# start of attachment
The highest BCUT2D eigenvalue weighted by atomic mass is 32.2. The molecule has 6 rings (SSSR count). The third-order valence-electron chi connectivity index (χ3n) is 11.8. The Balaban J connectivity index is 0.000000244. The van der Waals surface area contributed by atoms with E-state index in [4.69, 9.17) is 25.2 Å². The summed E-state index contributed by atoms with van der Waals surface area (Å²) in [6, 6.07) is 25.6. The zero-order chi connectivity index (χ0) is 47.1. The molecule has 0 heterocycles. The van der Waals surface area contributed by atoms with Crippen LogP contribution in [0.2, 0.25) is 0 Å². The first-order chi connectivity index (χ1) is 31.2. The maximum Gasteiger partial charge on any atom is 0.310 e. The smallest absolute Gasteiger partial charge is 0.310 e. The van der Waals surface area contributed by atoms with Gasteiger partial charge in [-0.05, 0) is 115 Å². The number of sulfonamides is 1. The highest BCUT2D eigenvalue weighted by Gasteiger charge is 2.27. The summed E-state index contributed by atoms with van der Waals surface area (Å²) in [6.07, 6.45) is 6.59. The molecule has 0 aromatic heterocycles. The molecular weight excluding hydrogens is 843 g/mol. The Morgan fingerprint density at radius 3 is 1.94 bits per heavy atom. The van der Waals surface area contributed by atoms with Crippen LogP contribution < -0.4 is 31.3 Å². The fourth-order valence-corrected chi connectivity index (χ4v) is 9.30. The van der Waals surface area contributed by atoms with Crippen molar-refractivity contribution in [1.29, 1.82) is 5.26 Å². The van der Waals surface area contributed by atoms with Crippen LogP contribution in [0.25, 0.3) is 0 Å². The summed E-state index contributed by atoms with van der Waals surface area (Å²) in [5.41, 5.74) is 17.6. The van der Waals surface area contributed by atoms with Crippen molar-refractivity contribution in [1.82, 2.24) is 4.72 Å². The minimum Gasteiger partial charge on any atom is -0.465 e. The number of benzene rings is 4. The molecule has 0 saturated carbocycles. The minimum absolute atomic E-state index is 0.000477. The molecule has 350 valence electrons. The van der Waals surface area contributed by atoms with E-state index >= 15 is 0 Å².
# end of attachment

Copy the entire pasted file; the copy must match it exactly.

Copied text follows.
The highest BCUT2D eigenvalue weighted by atomic mass is 32.2. The molecule has 6 rings (SSSR count). The third-order valence-electron chi connectivity index (χ3n) is 11.8. The Balaban J connectivity index is 0.000000244. The van der Waals surface area contributed by atoms with E-state index in [4.69, 9.17) is 25.2 Å². The summed E-state index contributed by atoms with van der Waals surface area (Å²) in [6, 6.07) is 25.6. The zero-order chi connectivity index (χ0) is 47.1. The molecule has 0 heterocycles. The van der Waals surface area contributed by atoms with Crippen LogP contribution in [0.2, 0.25) is 0 Å². The first-order chi connectivity index (χ1) is 31.2. The maximum Gasteiger partial charge on any atom is 0.310 e. The smallest absolute Gasteiger partial charge is 0.310 e. The van der Waals surface area contributed by atoms with Gasteiger partial charge in [-0.05, 0) is 115 Å². The number of sulfonamides is 1. The highest BCUT2D eigenvalue weighted by Gasteiger charge is 2.27. The summed E-state index contributed by atoms with van der Waals surface area (Å²) in [6.07, 6.45) is 6.59. The molecule has 0 aromatic heterocycles. The molecular weight excluding hydrogens is 843 g/mol. The Morgan fingerprint density at radius 3 is 1.94 bits per heavy atom. The van der Waals surface area contributed by atoms with Crippen LogP contribution < -0.4 is 31.3 Å². The fourth-order valence-corrected chi connectivity index (χ4v) is 9.30. The van der Waals surface area contributed by atoms with Crippen molar-refractivity contribution in [1.29, 1.82) is 5.26 Å². The van der Waals surface area contributed by atoms with Crippen LogP contribution in [0.25, 0.3) is 0 Å². The summed E-state index contributed by atoms with van der Waals surface area (Å²) in [5.41, 5.74) is 17.6. The van der Waals surface area contributed by atoms with Crippen molar-refractivity contribution in [1.82, 2.24) is 4.72 Å². The minimum Gasteiger partial charge on any atom is -0.465 e. The number of benzene rings is 4. The molecule has 0 saturated carbocycles. The minimum absolute atomic E-state index is 0.000477. The molecule has 350 valence electrons. The van der Waals surface area contributed by atoms with E-state index >= 15 is 0 Å².